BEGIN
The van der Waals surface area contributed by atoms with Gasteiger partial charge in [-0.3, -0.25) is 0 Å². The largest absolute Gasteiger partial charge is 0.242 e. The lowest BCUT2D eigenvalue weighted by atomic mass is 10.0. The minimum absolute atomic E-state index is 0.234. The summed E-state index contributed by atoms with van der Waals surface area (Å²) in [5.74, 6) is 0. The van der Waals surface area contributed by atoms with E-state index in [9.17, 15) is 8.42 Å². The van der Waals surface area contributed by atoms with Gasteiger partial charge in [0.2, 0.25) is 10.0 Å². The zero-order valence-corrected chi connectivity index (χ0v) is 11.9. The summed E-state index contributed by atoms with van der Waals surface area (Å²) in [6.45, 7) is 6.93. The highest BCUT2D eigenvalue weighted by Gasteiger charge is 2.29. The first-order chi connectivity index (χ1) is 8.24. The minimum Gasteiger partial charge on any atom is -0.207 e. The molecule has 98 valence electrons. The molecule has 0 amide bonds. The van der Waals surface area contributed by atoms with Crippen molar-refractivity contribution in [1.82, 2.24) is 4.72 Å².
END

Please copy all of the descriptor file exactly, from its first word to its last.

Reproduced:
The van der Waals surface area contributed by atoms with Gasteiger partial charge in [-0.3, -0.25) is 0 Å². The largest absolute Gasteiger partial charge is 0.242 e. The lowest BCUT2D eigenvalue weighted by atomic mass is 10.0. The minimum absolute atomic E-state index is 0.234. The summed E-state index contributed by atoms with van der Waals surface area (Å²) in [5.74, 6) is 0. The van der Waals surface area contributed by atoms with E-state index in [9.17, 15) is 8.42 Å². The van der Waals surface area contributed by atoms with Gasteiger partial charge in [0.2, 0.25) is 10.0 Å². The zero-order valence-corrected chi connectivity index (χ0v) is 11.9. The summed E-state index contributed by atoms with van der Waals surface area (Å²) in [6.45, 7) is 6.93. The highest BCUT2D eigenvalue weighted by Gasteiger charge is 2.29. The first-order chi connectivity index (χ1) is 8.24. The minimum Gasteiger partial charge on any atom is -0.207 e. The molecule has 98 valence electrons. The molecule has 0 amide bonds. The van der Waals surface area contributed by atoms with Crippen molar-refractivity contribution in [1.82, 2.24) is 4.72 Å².